Among the letters which have come to us from Ohio is one which disagrees with The Outlook's interpretation of the election as emphatically as did the letter from this citizen of Kansas, part of which we have just quoted. We certainly find ourselves, however, in much closer sympathy with the point of view of this writer than with the point of view of our Kansas correspondent. Mr. Charles Kirkwood Alexander, of Rushsylvania, Ohio, commends The Outlook for the speed and completeness of its election news, and then continues :

You do us grave wrong, my friend, when you say we have not the National spirit. I assure you our first thought was for our Nation's honor and influence. I live in the great State of Ohio. I belong to the lower classes, who have most of the votes, and I am certain that our motives were not unworthy. We resent your classification in a group of “States which demonstrated their inability to think Nationally, which were ready to sacrifice National candidates and policies to local quarrels.” If there are any local quarrels in Ohio, we, the common people, are ignorant of the fact, and we give proof of our interest in National candidates by rolling up a plurality of eighty thousand for

Wilson, while State candidates poll only from with some acknowledged errors of judgmentfifteen to thirty thousand. ...

represent a genuine constructive effort to attain As we talked to our Republican friends, the world peace and a united America; or, in other reason they gave when they got down to rock words (just opposite to your interpretation), that bottom was the selfish one of a high tariff Wilson's Administration is headed to a real to protect their own industries. No Nation- Nationalism and a new internationalism. alism in that, surely. And that was what the The second great positive opinion has been campaign orators that the Republican Com- that Wilson's Administration represents a revolt mittee sent to us in these rural counties ap- of the rank and file of workers against the pealed to–our own selfish interests. We are predatory financial interests directed by capiinclined to suspect, moreover, that the plu- talism and bossism. In brief, Wilson was reralities in the industrial States of the East were elected because the West thought that he was due largely to this same selfish interest, while the true Progressive and that he was against those who valued the Nation's honor voted “Wall Street.” That the Progressives voted for largely with the President. Of course we may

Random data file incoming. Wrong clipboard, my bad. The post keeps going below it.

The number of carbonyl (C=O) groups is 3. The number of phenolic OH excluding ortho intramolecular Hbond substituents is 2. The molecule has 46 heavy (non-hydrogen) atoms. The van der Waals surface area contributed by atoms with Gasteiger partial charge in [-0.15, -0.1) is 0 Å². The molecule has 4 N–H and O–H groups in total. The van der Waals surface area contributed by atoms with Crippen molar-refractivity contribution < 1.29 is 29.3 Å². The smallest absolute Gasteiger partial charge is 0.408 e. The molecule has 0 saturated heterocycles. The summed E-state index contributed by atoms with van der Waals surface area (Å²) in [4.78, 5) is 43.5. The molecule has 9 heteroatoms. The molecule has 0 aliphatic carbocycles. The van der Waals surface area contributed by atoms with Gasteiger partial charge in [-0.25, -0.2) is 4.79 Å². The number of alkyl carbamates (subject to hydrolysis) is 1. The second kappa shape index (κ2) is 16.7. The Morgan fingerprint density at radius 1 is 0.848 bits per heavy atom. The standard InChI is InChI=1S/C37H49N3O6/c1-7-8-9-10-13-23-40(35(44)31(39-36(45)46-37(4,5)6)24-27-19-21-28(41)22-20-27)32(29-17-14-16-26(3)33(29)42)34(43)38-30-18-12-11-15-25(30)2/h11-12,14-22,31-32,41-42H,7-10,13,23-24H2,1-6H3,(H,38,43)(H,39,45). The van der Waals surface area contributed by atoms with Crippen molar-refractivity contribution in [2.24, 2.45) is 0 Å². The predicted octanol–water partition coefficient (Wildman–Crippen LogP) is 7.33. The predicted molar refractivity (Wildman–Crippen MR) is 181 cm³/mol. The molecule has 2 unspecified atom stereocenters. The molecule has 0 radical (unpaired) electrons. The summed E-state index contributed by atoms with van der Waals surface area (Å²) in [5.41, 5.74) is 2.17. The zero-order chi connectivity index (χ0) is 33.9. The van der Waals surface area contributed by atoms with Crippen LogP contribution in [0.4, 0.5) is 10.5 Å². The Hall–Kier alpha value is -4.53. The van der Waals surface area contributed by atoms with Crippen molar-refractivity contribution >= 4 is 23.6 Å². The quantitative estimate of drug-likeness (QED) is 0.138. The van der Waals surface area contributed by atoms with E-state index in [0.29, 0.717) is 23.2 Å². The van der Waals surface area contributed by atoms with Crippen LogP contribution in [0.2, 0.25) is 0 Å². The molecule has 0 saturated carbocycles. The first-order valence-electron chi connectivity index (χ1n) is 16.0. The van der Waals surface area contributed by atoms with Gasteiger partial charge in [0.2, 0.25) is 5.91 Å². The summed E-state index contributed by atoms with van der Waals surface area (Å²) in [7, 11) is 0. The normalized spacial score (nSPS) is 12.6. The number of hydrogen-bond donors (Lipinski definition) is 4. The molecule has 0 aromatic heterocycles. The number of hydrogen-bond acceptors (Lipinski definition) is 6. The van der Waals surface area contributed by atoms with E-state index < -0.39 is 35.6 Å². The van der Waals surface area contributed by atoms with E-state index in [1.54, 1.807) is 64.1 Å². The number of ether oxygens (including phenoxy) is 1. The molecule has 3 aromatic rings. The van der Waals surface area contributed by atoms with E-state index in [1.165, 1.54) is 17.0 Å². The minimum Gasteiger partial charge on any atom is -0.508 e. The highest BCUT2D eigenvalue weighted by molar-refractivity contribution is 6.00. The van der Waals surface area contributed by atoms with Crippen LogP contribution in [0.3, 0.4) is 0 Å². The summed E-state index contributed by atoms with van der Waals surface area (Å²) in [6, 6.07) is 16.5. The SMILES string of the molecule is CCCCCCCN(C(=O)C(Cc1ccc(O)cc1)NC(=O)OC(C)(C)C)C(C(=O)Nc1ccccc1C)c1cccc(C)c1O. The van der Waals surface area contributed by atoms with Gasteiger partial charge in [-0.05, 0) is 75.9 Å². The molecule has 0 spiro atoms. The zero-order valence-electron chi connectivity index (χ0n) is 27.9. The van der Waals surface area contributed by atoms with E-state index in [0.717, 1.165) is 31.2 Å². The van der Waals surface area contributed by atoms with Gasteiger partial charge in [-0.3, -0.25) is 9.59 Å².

him is obvious from the most cursory glance at be wrong, but there are several hundred thou- the returns. sand more of us than there are of you, and we No matter how any section of the country feel that our position deserves some considera

voted, apparently the best way to arouse a tion in any fair “interpretation.”

protest from that section is to accuse it of From Walla Walla, Washington, we have having voted for un-National reasons. It is received a letter from a professor in the De- a healthy sign, and one which promises well partment of History of Whitman College,

for the future. Mr. W. D. Lyman, who also resents the We have received from Mr. G. W. Culliimputation that the West cannot think Na

son, of Harlan, Iowa, a letter which not only tionally. We believe that Mr. Lyman some- supplies an interesting interpretation of the what misunderstands The Outlook's position.

past election, but some excellent portents for The West can, and does, think Nationally; the future which political leaders of both parbut in the recent election we believe that it

ties should read with interest. We quote thought the choice was between Nationalism Mr. Cullison's letter at some length. His without progressivism and progressivism with own title for the letter which he sends us isNationalism as a possibility for future development. There is much in Mr. Lyman's

THE OUTLOOK'S ERROR" letter to bear out this view. We quote only